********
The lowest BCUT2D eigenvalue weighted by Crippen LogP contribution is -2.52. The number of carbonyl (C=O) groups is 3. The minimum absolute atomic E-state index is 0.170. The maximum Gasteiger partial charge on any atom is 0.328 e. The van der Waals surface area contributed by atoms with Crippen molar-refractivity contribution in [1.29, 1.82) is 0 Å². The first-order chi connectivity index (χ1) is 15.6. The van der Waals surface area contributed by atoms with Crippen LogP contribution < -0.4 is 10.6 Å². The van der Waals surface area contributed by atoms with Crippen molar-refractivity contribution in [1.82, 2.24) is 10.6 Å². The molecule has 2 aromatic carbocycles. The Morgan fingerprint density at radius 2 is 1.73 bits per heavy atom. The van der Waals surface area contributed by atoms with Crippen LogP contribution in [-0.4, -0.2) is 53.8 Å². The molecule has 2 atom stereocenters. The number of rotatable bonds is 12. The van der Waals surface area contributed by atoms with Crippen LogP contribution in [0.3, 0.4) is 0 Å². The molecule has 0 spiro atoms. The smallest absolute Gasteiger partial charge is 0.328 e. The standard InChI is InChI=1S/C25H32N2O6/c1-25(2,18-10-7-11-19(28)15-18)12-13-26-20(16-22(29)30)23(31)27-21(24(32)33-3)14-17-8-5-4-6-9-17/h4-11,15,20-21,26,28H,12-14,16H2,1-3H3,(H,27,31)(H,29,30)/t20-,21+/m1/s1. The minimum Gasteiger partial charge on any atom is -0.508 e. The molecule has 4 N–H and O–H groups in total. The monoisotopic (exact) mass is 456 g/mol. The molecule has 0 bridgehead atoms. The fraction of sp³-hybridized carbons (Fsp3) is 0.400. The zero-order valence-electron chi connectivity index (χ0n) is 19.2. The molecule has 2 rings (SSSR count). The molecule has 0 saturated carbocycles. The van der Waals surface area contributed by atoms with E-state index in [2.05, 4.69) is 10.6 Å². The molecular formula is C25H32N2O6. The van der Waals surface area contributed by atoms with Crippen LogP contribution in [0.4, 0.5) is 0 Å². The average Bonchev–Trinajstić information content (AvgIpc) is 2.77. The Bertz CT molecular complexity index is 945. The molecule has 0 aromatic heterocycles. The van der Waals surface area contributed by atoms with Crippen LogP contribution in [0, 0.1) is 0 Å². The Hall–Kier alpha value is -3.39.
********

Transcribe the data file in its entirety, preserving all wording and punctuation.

The lowest BCUT2D eigenvalue weighted by Crippen LogP contribution is -2.52. The number of carbonyl (C=O) groups is 3. The minimum absolute atomic E-state index is 0.170. The maximum Gasteiger partial charge on any atom is 0.328 e. The van der Waals surface area contributed by atoms with Crippen molar-refractivity contribution in [1.29, 1.82) is 0 Å². The first-order chi connectivity index (χ1) is 15.6. The van der Waals surface area contributed by atoms with Crippen LogP contribution < -0.4 is 10.6 Å². The van der Waals surface area contributed by atoms with Crippen molar-refractivity contribution in [1.82, 2.24) is 10.6 Å². The molecule has 2 aromatic carbocycles. The Morgan fingerprint density at radius 2 is 1.73 bits per heavy atom. The van der Waals surface area contributed by atoms with Crippen LogP contribution in [-0.4, -0.2) is 53.8 Å². The molecule has 2 atom stereocenters. The number of rotatable bonds is 12. The van der Waals surface area contributed by atoms with Crippen LogP contribution in [0.3, 0.4) is 0 Å². The molecule has 0 spiro atoms. The smallest absolute Gasteiger partial charge is 0.328 e. The standard InChI is InChI=1S/C25H32N2O6/c1-25(2,18-10-7-11-19(28)15-18)12-13-26-20(16-22(29)30)23(31)27-21(24(32)33-3)14-17-8-5-4-6-9-17/h4-11,15,20-21,26,28H,12-14,16H2,1-3H3,(H,27,31)(H,29,30)/t20-,21+/m1/s1. The minimum Gasteiger partial charge on any atom is -0.508 e. The molecule has 4 N–H and O–H groups in total. The monoisotopic (exact) mass is 456 g/mol. The molecule has 0 bridgehead atoms. The fraction of sp³-hybridized carbons (Fsp3) is 0.400. The zero-order valence-electron chi connectivity index (χ0n) is 19.2. The molecule has 2 rings (SSSR count). The molecule has 0 saturated carbocycles. The van der Waals surface area contributed by atoms with E-state index in [2.05, 4.69) is 10.6 Å². The molecular formula is C25H32N2O6. The van der Waals surface area contributed by atoms with Crippen LogP contribution in [0.4, 0.5) is 0 Å². The average Bonchev–Trinajstić information content (AvgIpc) is 2.77. The Bertz CT molecular complexity index is 945. The molecule has 0 aromatic heterocycles. The van der Waals surface area contributed by atoms with Crippen LogP contribution in [0, 0.1) is 0 Å². The Hall–Kier alpha value is -3.39.